Please use this identifier to cite or link to this item: https://hdl.handle.net/1/2581
Title: Hypofractionated re-irradiation with bevacizumab for relapsed chemorefractory glioblastoma after prior high dose radiotherapy: a feasible option for patients with large-volume relapse
Authors: Tong, Elissa;Horsley, Patrick;Wheeler, Helen;Wong, Matthew ;Venkatesha, Venkatesha;Chan, Joseph;Kastelan, Marina;Back, Michael 
Affliation: Central Coast Local Health District
Gosford Hospital
Issue Date: 29-Mar-2024
Source: Online ahead of print
Journal title: Journal of Neuro-Oncology
Department: Radiation Oncology
Abstract: There remains no standard of care for patients with recurrent and chemorefractory glioblastoma. Re-irradiation (reRT) provides an additional management option. However, published series predominantly focus on small reRT volumes utilizing stereotactic hypofractionated regimens. Concerns regarding toxicity have limited utilisation of reRT for larger recurrences, however this may be mitigated with use of bevacizumab (BEV). A prospective database of patients managed with the EORTC-NCIC (Stupp) protocol 60 Gy chemoradiotherapy protocol for glioblastoma between 2007 and 2021 was reviewed for those patients receiving reRT for chemorefractory relapse. Serial MRI and PET were used to establish true progression and exclude patients with pseudoprogression or radionecrosis from reRT. The primary endpoint was overall survival (OS) from date of reRT. Prognostic factors were also assessed. 447 patients managed for glioblastoma under the Stupp protocol were identified, of which 372 had relapsed and were thus eligible for reRT. 71 patients underwent reRT. Median relapse-free survival from diagnosis for the reRT and overall cohorts were similar at 11.6 months (95%CI:9.4-14.2) and 11.8 months (95%CI:9.4-14.2) respectively. 60/71 (85%) reRT patients had received BEV prior to reRT and continued concurrent BEV during reRT. Of the 11 patients not managed with BEV during reRT, 10 required subsequent salvage BEV. ReRT patients were younger (median 53 vs. 59 years, p < 0.001), had better performance status (86% vs. 69% ECOG 0-1, p = 0.002) and more commonly had MGMT promoter-methylated tumours (54% vs. 40%, p = 0.083) compared to non-reRT patients. Median reRT PTV volume was 135cm3 (IQR: 69-207cm3). Median OS from reRT to death was 7.1 months (95%CI:6.3-7.9). Patients aged < 50, 50-70 and > 70 years had post-reRT median OS of 7.7, 6.4 and 6.0 months respectively (p = 0.021). Median post-reRT survival was longer for patients with ECOG performance status 0-1 compared to 2-3 (8.1 vs. 6.3 months, p = 0.039). PTV volume, site of relapse, MGMT promoter-methylation status and extent of initial surgical resection were not associated with post-reRT survival. ReRT was well-tolerated. Out of the 6 patients (8%) admitted to hospital after reRT, only one was for reRT toxicity. This was a CTCAE grade 3 radiation necrosis event in a patient managed without prior BEV. Patients with recurrent glioblastoma who have been previously treated with 60 Gy radiotherapy have a meaningful survival benefit from large volume re-irradiation which is well tolerated. ReRT should not be ignored as a salvage treatment option in patients with chemorefractory progressive disease.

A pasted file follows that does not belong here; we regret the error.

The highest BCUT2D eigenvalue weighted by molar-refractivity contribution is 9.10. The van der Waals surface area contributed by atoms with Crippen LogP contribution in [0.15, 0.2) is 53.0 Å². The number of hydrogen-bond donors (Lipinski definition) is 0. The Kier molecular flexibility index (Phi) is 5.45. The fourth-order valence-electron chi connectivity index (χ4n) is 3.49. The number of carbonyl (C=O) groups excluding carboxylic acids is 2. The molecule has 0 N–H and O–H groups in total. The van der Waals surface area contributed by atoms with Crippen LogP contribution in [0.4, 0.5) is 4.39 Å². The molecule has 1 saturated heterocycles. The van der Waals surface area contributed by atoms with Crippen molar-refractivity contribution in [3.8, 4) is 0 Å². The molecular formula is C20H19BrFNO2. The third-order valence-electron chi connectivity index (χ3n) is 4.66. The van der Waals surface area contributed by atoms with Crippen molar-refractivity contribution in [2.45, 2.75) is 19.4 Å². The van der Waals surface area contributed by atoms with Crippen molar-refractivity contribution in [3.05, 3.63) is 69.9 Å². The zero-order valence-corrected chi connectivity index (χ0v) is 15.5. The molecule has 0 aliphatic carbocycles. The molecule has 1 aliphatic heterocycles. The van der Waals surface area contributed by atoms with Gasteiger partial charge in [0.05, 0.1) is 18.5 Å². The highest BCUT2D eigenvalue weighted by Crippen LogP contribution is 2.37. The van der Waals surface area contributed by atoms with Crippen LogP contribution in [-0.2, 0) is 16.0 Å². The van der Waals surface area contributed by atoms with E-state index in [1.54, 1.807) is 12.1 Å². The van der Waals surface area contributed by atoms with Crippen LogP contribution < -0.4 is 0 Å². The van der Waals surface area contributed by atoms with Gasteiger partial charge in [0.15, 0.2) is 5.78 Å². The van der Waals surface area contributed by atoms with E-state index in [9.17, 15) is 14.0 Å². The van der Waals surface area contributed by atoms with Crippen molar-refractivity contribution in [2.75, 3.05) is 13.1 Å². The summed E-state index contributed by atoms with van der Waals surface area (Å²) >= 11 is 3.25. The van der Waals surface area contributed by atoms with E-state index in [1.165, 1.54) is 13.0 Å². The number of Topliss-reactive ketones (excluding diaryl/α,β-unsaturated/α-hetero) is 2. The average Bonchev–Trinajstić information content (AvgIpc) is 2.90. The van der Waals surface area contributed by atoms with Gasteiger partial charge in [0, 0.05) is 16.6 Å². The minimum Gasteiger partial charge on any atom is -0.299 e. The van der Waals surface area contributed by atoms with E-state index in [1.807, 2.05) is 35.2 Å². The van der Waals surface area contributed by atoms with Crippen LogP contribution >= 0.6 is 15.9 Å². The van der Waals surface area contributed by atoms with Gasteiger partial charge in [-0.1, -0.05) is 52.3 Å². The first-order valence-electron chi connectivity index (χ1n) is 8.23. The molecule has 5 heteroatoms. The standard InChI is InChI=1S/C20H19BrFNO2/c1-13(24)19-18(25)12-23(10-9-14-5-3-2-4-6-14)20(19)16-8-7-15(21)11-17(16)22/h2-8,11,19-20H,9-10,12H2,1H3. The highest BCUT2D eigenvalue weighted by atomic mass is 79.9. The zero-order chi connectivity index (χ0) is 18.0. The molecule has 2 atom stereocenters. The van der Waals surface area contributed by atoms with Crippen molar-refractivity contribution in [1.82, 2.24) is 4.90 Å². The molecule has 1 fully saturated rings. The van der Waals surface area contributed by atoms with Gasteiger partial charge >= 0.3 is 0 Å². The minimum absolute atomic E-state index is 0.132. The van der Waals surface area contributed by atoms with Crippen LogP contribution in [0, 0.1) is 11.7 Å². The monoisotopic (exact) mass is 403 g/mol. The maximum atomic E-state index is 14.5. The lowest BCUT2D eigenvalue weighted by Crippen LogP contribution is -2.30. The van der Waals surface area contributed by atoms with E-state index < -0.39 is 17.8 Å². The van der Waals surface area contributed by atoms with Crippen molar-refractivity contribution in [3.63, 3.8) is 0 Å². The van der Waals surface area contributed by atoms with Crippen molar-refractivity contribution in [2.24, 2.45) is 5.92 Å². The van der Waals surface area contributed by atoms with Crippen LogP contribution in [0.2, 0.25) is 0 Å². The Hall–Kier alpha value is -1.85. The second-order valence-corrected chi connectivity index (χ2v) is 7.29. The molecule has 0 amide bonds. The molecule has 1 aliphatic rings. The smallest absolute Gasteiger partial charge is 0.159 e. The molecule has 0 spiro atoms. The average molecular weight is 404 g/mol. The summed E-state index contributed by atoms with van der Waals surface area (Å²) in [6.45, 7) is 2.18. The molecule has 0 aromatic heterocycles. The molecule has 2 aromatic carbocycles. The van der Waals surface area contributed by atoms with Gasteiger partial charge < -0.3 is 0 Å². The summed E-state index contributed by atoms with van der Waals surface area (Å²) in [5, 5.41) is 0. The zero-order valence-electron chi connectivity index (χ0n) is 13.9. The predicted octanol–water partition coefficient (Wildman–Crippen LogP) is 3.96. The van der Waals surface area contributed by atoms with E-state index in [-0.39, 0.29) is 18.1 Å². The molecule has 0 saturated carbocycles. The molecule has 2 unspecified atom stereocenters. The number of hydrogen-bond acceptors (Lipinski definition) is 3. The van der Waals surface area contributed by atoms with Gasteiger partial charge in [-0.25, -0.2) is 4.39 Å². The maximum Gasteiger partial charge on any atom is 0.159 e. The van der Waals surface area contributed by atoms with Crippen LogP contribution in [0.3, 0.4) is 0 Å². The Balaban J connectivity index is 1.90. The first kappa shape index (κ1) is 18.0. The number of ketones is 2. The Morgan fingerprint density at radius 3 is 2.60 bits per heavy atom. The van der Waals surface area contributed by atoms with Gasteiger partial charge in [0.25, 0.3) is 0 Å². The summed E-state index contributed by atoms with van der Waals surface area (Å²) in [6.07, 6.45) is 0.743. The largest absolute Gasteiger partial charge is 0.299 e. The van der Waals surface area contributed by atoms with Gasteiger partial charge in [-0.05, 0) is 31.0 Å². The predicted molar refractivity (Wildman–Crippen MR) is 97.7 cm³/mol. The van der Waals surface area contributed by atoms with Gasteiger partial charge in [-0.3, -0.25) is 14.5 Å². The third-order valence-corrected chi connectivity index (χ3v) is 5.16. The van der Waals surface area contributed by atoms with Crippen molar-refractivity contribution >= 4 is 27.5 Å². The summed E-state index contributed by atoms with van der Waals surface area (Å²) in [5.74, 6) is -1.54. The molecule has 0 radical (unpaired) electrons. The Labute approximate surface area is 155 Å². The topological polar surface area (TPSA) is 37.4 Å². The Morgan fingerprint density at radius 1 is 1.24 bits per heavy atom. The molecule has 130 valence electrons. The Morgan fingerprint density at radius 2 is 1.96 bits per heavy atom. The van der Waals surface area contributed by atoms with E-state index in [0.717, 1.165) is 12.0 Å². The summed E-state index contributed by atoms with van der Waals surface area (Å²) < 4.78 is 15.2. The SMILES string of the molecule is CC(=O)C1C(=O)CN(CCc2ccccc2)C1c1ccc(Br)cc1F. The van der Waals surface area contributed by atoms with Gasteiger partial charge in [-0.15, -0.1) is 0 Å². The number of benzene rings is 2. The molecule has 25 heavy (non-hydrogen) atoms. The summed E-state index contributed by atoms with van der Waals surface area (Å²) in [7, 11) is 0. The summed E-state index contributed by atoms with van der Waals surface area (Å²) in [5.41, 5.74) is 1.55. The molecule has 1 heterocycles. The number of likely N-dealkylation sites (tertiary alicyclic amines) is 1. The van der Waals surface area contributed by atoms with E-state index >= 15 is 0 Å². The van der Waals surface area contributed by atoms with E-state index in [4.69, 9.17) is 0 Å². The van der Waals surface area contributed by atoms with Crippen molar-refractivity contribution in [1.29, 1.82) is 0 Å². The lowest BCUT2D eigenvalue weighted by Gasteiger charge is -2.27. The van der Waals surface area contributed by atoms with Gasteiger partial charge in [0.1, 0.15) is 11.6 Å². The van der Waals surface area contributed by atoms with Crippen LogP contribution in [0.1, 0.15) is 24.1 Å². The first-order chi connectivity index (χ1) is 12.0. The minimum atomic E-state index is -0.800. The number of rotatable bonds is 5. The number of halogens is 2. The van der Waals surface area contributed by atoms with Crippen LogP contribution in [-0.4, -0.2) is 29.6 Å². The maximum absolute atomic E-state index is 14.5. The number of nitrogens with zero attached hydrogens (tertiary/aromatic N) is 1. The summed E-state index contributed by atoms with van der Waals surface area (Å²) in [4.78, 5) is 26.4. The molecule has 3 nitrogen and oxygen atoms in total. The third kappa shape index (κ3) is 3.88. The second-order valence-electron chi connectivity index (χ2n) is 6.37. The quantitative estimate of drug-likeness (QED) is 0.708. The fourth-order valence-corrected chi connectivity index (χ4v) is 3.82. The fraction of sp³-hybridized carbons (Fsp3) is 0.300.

URI: https://hdl.handle.net/1/2581
DOI: 10.1007/s11060-024-04643-0
Pubmed: https://pubmed.ncbi.nlm.nih.gov/38551747
Publicaton type: Journal Article
Keywords: Radiotherapy
Cancer
Drug Therapy
Appears in Collections:Radiology

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